screen-shot-2016-12-08-at-7-16-38-pmBut also by Birkhead, and current, is The Most Perfect Thing: Inside (and Outside) a Bird’s Egg. From the publishers:

Renowned ornithologist Tim Birkhead opens this gripping story as a female guillemot chick hatches, already carrying her full quota of tiny eggs within her undeveloped ovary. As she grows into adulthood, only a few of her eggs mature, are released into the oviduct, and are fertilized by sperm stored from copulation that took place days or weeks earlier. Within a matter of hours, the fragile yolk is surrounded by albumen and the whole is gradually encased within a turquoise jewel of a shell. Soon afterward the fully formed egg is expelled onto a bare rocky ledge, where it will be incubated for four weeks before a chick emerges and the life cycle begins again.

The image of the owl at the top of the post is a screen grab from this gallery of photos by Ana Miller. I’ve got a couple of original Millers hanging in my library. You should get one too! Makes a great holiday gift.

The Best and Most Current Climate Change Books

Time to make sure you are stocked up and up to date on your climate science books. First, you will need reference materials throughout the holiday season, because Uncle Bob is going to challenge you more stridently than usual. Climate change deniers have taken over the US government. You are on the run. Underground. Up against the wall. So, you need to be ready. Uncle Bob is coming for you.

Second, you may want to give a few climate change related books away for the holidays. Know any science or social studies teachers? Maybe a nice book for Uncle Bob’s wife? Ha, that would be funny. Anyway, you’ll want to do that.

There are four books I recommend as gifts for anybody, but also, for your own enjoyment.

The Madhouse Effect: How Climate Change Denial Is Threatening Our Planet, Destroying Our Politics, and Driving Us Crazy by climate scientist Michael Mann and Washington Post political cartoonist Tom Toles is one of the most current, and in many ways, the most fun, of the climate books. The authors go right after the science deniers, but not at the expense of a lot of excellent explanation of the science itself, and the overall political situation. The cartoons are great, the text is engaging.

Also richly illustrated, but in a totally different way, and by one of the same authors, is Dire Predictions, 2nd Edition: Understanding Climate Change. Michael Mann shared a Nobel Prize with the IPCC and the other scientists for their work on climate change. That process involved the production of the Scientific Basis for Climate Change IPCC report, which is redone every several years, and includes all the science behind the broad consensus. Dire Predictions represents that science in a fully understandable way, and adds additional material on the other aspects of the problem: Policy. This is a basic on the shelf text you need in your home, and that your kid’s science teachers need in their classrooms.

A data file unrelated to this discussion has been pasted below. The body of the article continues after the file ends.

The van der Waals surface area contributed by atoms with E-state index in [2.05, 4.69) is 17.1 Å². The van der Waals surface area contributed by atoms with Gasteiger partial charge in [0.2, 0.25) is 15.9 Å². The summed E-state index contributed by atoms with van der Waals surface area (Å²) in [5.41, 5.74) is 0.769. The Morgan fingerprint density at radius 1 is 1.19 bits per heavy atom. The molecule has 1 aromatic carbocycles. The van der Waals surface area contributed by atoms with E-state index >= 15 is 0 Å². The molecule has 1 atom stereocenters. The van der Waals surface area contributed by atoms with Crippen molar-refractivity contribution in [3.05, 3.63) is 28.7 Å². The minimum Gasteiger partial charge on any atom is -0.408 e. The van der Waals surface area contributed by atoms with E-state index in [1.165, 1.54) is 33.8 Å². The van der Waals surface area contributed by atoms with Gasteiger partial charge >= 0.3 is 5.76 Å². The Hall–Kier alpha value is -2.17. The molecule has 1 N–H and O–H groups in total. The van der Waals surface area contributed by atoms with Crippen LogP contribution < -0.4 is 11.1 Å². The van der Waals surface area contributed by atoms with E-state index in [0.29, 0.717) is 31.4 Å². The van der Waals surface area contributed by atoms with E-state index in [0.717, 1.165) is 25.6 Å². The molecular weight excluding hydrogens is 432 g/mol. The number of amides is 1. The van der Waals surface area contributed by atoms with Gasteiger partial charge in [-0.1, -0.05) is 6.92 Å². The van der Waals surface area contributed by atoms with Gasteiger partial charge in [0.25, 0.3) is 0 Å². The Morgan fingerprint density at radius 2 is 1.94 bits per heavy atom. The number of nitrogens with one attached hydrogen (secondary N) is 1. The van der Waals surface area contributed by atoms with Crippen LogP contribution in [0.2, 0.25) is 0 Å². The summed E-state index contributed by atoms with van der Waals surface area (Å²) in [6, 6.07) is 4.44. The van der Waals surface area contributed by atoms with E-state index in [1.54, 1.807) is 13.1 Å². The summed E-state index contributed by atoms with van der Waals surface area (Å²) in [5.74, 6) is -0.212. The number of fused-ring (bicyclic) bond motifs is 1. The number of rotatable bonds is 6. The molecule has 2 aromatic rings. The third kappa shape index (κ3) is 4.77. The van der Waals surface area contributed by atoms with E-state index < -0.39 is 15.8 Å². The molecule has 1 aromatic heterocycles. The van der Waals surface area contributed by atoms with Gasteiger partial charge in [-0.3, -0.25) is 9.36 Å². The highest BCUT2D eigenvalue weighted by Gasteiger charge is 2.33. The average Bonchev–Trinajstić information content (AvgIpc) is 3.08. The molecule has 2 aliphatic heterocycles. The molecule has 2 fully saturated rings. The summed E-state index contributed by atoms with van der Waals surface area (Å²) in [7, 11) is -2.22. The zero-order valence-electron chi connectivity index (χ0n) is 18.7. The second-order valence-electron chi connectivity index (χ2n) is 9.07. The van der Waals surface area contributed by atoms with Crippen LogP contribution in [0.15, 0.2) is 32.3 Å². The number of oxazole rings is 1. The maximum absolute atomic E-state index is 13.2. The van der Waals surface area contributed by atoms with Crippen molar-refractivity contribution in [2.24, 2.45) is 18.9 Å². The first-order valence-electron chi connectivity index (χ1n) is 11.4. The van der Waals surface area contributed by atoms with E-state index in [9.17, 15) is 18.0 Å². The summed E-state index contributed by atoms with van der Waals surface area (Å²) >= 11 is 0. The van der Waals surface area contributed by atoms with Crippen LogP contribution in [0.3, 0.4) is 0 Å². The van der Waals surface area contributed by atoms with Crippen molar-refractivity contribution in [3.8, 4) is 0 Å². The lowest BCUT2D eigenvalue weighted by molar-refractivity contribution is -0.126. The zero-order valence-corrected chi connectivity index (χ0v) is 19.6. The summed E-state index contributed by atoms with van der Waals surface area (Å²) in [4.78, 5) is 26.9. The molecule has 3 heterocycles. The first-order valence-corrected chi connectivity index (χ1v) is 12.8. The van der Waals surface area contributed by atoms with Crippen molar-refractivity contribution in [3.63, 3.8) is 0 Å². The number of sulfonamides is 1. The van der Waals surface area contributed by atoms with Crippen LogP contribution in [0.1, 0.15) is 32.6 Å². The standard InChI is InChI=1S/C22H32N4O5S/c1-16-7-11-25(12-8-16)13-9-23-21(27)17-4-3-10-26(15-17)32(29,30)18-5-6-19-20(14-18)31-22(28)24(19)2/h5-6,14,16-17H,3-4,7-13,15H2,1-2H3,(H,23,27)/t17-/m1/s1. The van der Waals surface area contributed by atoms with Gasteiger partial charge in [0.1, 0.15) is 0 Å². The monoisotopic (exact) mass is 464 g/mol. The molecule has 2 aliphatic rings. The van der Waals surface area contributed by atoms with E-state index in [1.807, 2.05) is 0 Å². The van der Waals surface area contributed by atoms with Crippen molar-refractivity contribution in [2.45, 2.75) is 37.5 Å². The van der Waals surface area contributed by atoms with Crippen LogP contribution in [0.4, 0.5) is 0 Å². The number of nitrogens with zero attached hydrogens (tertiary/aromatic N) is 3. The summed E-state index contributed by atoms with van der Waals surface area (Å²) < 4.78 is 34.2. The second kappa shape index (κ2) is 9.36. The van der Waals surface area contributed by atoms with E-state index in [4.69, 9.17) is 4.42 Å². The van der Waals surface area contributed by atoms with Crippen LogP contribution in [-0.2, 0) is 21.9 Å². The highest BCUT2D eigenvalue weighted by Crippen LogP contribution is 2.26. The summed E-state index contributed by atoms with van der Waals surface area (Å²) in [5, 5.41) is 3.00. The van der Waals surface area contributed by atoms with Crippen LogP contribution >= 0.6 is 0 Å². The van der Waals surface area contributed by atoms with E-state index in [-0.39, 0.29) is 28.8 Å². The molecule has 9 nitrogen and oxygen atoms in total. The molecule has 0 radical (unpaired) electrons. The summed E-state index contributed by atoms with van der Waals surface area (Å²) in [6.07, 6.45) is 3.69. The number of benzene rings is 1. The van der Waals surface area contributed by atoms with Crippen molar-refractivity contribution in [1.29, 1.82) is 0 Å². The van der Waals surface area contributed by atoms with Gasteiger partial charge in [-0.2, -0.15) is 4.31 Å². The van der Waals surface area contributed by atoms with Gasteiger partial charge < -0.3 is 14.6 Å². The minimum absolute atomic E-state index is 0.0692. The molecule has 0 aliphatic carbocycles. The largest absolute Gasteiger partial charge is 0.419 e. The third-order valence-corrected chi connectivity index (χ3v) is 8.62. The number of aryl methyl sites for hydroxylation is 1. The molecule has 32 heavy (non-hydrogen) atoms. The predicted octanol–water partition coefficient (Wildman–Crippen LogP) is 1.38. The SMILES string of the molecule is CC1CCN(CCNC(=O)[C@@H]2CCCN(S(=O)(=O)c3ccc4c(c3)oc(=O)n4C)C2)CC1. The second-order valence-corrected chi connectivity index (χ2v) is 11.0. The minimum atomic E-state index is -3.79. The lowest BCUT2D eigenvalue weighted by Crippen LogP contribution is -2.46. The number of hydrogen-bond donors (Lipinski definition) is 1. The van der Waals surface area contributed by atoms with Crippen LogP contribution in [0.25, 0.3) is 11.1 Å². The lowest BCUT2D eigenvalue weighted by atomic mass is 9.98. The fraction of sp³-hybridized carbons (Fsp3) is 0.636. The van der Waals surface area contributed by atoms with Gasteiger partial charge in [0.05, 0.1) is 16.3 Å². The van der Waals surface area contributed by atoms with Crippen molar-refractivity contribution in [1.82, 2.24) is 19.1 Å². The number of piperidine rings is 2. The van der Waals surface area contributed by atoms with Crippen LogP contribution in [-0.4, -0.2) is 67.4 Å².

Not a climate change book but essential, and that I’ll put right here for you to consider: The War on Science: Who’s Waging It, Why It Matters, What We Can Do About It, Shawn Otto’s latest popular yet scholarly work on the effort to destroy science, is a must read. Climate science isn’t the only science under attack. This book covers it all.

Caring for Creation: The Evangelical’s Guide to Climate Change and a Healthy Environment by Paul Douglas and Mitch Hescox is specifically written for your Uncle Bob, is Uncle Bob is a conservative Evangelical Christian. Paul is the country’s top meteorologist-communicator who happens to be a conservative (he claims) Evangelical Christian. Paul wrote the science in this book and it is real science, no holding back. Mitch is an Evangelical Christian guy who supplies the scriptural-religious part of the story. The book, obviously, is about how if you are an Evangelical Christian you should not be a dick about climate change.

Climate Change: What Everyone Needs to Know® by Joe Romm is unique among climate change books. Romm looks at the actual personal impacts of climate change, in the near and longer term future, on typical Americans. Think about it for a second. Many Americans who live in the north plan to eventually retire to warmer, southerly climes. Is that a good idea, with global warming and sea level rise happening? Are you sure that shorefront (or near shorefront) property on the Gulf Coast is a good idea right about now? What about your investment portfolio, what with changes happening in the energy industry and uncertainty in other areas? This is the book that covers that.

Climatology versus Pseudoscience: Exposing the Failed Predictions of Global Warming Skeptics by Dana Nuccitelli attacks climate science denialism by rushing right through the battle lines into enemy territory and deconstructing their bogus tripe. This is like the Guns of Navarone, where the guys sneak pas the Nazis and boow up their stuff, but with models. Just how have those alternative ideas and predictions, made over the last several years by climate change deniers, done, compare to the mainstream science? Well, read the book and find out. But I’ll bet you can guess.